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RIM's Blackberry smart phones helped revolutionize the industry.   (Source: The Baltimore Sun)

Now the company appears to be plodding slowly towards extinction as app developers and customers abandon it.  (Source: George Arthur Bush)
Developers are dropping support for RIM like a bad habit

Software developer Seesmic, maker of popular social media management smartphone apps, delivered stinging news to Canadian-based smartphone maker Research in Motion, Ltd. (TSE:RIM), commenting in a blog post:

Effective June 30th, Seesmic will discontinue support for Blackberry in order to focus development efforts on our most popular mobile platforms: Android, iOS and Windows Phone 7.

While normally it would be foolish to microanalyze app defections, this was merely the latest development in a broad trend of top developers abandoning RIM this year.  Bloomberg reports that Purple Forge Corp., a maker of political campaign an polling apps, will drop general support for the platform, offering it only if clients specially request it.  Likewise, Mobile Roadie LLC, which makes apps for fans of the Miami Dolphins and country singer Taylor Swift, says it is ditching support for Blackberries.

Reportedly one key factor is that developing for RIM handsets is complex, thanks to a large amount of hardware inputs and a less than modern API that fails to match the ease of Google Inc.'s (GOOG) Android, Apple, Inc.'s (AAPL) iOS, or Microsoft Corp.'s (MSFT) Windows Phone 7.

Purple Forge CEO Brian Hurley reflects this, commenting, "As soon as RIM brought in a touchscreen and mixed it with a thumbwheel, a keyboard and shortcut keys, it made it really difficult and expensive to develop across devices. What Apple scored big on is having a touch screen and a button and that’s it. In deploying Apple applications, there are very few surprises. In Android, there are increasingly more surprises. But in BlackBerry, there are immediately lots of gotchas across the board.”

Like struggling Finnish phonemaker Nokia Oyj. (HEL:NOK1V), RIM is counting on an OS change to reverse its fortunes.  In early 2012, it will switch to using QNX's operating system in its new smartphones.  RIM's first QNX product was the PlayBook tablet, released in April -- a year after RIM acquired the small Canadian OS maker.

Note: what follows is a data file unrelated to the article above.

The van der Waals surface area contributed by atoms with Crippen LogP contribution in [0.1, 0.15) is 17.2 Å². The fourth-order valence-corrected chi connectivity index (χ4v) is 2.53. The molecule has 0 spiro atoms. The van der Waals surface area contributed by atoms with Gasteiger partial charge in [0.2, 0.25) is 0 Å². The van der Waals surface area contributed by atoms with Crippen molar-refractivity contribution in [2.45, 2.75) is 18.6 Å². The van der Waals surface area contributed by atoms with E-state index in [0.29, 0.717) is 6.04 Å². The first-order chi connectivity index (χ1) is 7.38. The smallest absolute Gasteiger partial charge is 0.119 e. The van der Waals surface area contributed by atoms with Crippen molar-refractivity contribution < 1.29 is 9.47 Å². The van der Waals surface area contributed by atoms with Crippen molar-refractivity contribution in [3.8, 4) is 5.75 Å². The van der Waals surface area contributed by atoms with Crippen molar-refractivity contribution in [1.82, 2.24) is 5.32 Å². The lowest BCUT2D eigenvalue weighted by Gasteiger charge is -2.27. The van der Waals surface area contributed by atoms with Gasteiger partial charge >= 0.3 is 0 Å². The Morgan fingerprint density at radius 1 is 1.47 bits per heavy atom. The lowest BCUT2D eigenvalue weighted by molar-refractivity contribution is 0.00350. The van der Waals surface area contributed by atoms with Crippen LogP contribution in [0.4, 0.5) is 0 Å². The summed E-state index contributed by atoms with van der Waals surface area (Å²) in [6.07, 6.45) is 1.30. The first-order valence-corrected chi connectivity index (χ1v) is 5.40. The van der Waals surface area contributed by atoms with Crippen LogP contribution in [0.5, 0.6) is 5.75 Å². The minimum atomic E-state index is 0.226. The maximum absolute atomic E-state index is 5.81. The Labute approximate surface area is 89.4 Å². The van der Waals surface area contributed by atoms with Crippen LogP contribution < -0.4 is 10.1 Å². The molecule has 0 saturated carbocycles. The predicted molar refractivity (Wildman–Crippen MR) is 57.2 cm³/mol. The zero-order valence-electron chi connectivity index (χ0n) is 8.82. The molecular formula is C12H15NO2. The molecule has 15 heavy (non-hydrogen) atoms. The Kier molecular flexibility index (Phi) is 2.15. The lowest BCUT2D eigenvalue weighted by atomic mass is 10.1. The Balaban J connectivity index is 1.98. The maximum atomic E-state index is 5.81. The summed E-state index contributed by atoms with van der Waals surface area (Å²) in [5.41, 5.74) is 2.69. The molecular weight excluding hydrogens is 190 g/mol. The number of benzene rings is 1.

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RE: Blackberry
By cjohnson2136 on 6/28/2011 3:30:34 AM , Rating: 2
I would agree but I think that has to do with the number of apps on the marketplace.

Let's say you want a dice app. Now BB has 3 dice apps and Android has 50 dice apps. The chances of finding a non working dice app on BB would be much higher because there are fewer choices. While the chances of finding one on Android would be much lower. Even if you did find a bad one on Android there are still 49 others that could work.

I think this would be the only case in which the greater the number of duplicate apps can help.

RE: Blackberry
By Belard on 6/29/2011 11:13:56 AM , Rating: 2
When Commodore went out of business (stupid stupid company) in 1993- they had about 4-6 Amiga models on the market.
A2000 (1987) - ADOS 1.3 : because many hardware devices depended on it. 100% compatible (most had CPU upgrade cards that ran great).
A500 (1987) - ADOS 1.3 : 100% compatible with games.
A600 - ADOS 2.2 (tiny keyboard computer) Ugly white & brown
A1200 - ADOS 3.0 (full size keyboard computer)
A4000 - ADOS 3.0
A4000T - ADOS 3.0 (Tower, looked like an ugly clone)
A3000/t - ADOS 2.0/2.1 (recently retired with the 4000s on market)

So depending on what computer you got, you'd get 1 of 4 OSed pre-installed?! What stupid crap was that? BTW: I had the 1985 Amiga running hacked ADOS 3.0... so it was stupid to for ANY company to do this. They could have made a "game mode" 1.3 at least.

Have splinters like this is a problem. Even Nokia is having growing pains with 4 different Phone OSs. Dumb, Meego, Symbian and WP7. Until they retire Meego (which is actually decent) and Symbian, they'll have problems.

"Mac OS X is like living in a farmhouse in the country with no locks, and Windows is living in a house with bars on the windows in the bad part of town." -- Charlie Miller

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